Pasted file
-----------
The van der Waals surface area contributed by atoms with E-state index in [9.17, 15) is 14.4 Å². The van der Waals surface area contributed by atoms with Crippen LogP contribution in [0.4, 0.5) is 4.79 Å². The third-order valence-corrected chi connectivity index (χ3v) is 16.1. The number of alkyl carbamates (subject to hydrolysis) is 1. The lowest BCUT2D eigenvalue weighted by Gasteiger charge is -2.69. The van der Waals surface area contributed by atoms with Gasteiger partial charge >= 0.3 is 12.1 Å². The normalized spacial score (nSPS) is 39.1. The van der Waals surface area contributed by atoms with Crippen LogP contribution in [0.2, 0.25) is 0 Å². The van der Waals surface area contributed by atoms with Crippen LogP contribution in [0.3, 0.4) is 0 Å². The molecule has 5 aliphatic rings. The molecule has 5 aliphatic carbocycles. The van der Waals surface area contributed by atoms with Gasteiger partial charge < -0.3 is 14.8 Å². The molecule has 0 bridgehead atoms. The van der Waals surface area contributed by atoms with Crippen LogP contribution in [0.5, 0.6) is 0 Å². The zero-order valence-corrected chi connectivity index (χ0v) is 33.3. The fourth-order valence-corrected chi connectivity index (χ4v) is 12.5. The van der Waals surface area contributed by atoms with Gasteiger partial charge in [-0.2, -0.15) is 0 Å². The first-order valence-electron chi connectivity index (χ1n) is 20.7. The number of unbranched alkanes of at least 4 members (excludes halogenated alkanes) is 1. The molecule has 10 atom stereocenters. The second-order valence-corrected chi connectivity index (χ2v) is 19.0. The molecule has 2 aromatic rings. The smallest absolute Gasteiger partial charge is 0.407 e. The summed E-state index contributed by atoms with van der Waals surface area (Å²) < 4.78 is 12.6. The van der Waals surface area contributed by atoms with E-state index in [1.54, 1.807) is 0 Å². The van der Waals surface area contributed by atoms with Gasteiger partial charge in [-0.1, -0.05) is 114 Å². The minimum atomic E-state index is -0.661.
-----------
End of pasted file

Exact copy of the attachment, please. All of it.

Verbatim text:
The van der Waals surface area contributed by atoms with E-state index in [9.17, 15) is 14.4 Å². The van der Waals surface area contributed by atoms with Crippen LogP contribution in [0.4, 0.5) is 4.79 Å². The third-order valence-corrected chi connectivity index (χ3v) is 16.1. The number of alkyl carbamates (subject to hydrolysis) is 1. The lowest BCUT2D eigenvalue weighted by Gasteiger charge is -2.69. The van der Waals surface area contributed by atoms with Gasteiger partial charge >= 0.3 is 12.1 Å². The normalized spacial score (nSPS) is 39.1. The van der Waals surface area contributed by atoms with Crippen LogP contribution in [0.2, 0.25) is 0 Å². The van der Waals surface area contributed by atoms with Crippen LogP contribution in [0.3, 0.4) is 0 Å². The molecule has 5 aliphatic rings. The molecule has 5 aliphatic carbocycles. The van der Waals surface area contributed by atoms with Gasteiger partial charge < -0.3 is 14.8 Å². The molecule has 0 bridgehead atoms. The van der Waals surface area contributed by atoms with Crippen LogP contribution in [0.5, 0.6) is 0 Å². The zero-order valence-corrected chi connectivity index (χ0v) is 33.3. The fourth-order valence-corrected chi connectivity index (χ4v) is 12.5. The van der Waals surface area contributed by atoms with Gasteiger partial charge in [-0.2, -0.15) is 0 Å². The first-order valence-electron chi connectivity index (χ1n) is 20.7. The number of unbranched alkanes of at least 4 members (excludes halogenated alkanes) is 1. The molecule has 10 atom stereocenters. The second-order valence-corrected chi connectivity index (χ2v) is 19.0. The molecule has 2 aromatic rings. The smallest absolute Gasteiger partial charge is 0.407 e. The summed E-state index contributed by atoms with van der Waals surface area (Å²) < 4.78 is 12.6. The van der Waals surface area contributed by atoms with E-state index in [1.54, 1.807) is 0 Å². The van der Waals surface area contributed by atoms with Gasteiger partial charge in [-0.1, -0.05) is 114 Å². The minimum atomic E-state index is -0.661.